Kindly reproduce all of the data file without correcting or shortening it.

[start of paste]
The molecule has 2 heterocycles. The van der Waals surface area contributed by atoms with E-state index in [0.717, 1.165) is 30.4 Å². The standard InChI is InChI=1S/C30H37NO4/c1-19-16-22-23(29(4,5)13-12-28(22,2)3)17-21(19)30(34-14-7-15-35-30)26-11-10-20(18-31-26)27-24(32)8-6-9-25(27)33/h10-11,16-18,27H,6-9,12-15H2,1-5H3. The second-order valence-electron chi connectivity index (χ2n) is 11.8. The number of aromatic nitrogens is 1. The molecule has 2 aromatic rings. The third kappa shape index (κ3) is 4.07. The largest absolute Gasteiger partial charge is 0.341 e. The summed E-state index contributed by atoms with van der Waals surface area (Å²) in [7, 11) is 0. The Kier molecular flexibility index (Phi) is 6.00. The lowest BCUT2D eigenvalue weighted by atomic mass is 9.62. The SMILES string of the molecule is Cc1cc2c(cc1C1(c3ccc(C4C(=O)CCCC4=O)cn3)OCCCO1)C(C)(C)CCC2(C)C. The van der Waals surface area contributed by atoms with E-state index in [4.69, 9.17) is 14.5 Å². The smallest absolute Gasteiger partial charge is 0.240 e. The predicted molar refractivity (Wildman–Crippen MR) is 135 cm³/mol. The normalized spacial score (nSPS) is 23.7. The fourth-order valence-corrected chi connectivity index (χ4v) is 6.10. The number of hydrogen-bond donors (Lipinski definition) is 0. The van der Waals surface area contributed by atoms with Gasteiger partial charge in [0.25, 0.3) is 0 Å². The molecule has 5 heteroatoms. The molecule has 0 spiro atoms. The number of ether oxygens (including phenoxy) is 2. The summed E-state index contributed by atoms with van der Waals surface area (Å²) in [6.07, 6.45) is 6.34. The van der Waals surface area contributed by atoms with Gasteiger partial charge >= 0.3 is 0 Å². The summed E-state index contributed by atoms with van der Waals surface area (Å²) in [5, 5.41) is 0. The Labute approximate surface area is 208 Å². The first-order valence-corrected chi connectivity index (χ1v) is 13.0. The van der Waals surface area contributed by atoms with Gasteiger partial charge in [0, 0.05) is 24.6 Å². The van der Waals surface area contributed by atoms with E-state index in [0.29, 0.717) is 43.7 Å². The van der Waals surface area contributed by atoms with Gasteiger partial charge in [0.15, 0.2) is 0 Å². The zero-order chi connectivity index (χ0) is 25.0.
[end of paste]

The molecule has 2 heterocycles. The van der Waals surface area contributed by atoms with E-state index in [0.717, 1.165) is 30.4 Å². The standard InChI is InChI=1S/C30H37NO4/c1-19-16-22-23(29(4,5)13-12-28(22,2)3)17-21(19)30(34-14-7-15-35-30)26-11-10-20(18-31-26)27-24(32)8-6-9-25(27)33/h10-11,16-18,27H,6-9,12-15H2,1-5H3. The second-order valence-electron chi connectivity index (χ2n) is 11.8. The number of aromatic nitrogens is 1. The molecule has 2 aromatic rings. The third kappa shape index (κ3) is 4.07. The largest absolute Gasteiger partial charge is 0.341 e. The summed E-state index contributed by atoms with van der Waals surface area (Å²) in [7, 11) is 0. The Kier molecular flexibility index (Phi) is 6.00. The lowest BCUT2D eigenvalue weighted by atomic mass is 9.62. The SMILES string of the molecule is Cc1cc2c(cc1C1(c3ccc(C4C(=O)CCCC4=O)cn3)OCCCO1)C(C)(C)CCC2(C)C. The van der Waals surface area contributed by atoms with E-state index in [4.69, 9.17) is 14.5 Å². The smallest absolute Gasteiger partial charge is 0.240 e. The predicted molar refractivity (Wildman–Crippen MR) is 135 cm³/mol. The normalized spacial score (nSPS) is 23.7. The fourth-order valence-corrected chi connectivity index (χ4v) is 6.10. The number of hydrogen-bond donors (Lipinski definition) is 0. The van der Waals surface area contributed by atoms with Gasteiger partial charge in [0.25, 0.3) is 0 Å². The molecule has 5 heteroatoms. The molecule has 0 spiro atoms. The number of ether oxygens (including phenoxy) is 2. The summed E-state index contributed by atoms with van der Waals surface area (Å²) in [6.07, 6.45) is 6.34. The van der Waals surface area contributed by atoms with Gasteiger partial charge >= 0.3 is 0 Å². The summed E-state index contributed by atoms with van der Waals surface area (Å²) in [5, 5.41) is 0. The Labute approximate surface area is 208 Å². The first-order valence-corrected chi connectivity index (χ1v) is 13.0. The van der Waals surface area contributed by atoms with Gasteiger partial charge in [0, 0.05) is 24.6 Å². The van der Waals surface area contributed by atoms with E-state index in [0.29, 0.717) is 43.7 Å². The van der Waals surface area contributed by atoms with Gasteiger partial charge in [0.15, 0.2) is 0 Å². The zero-order chi connectivity index (χ0) is 25.0.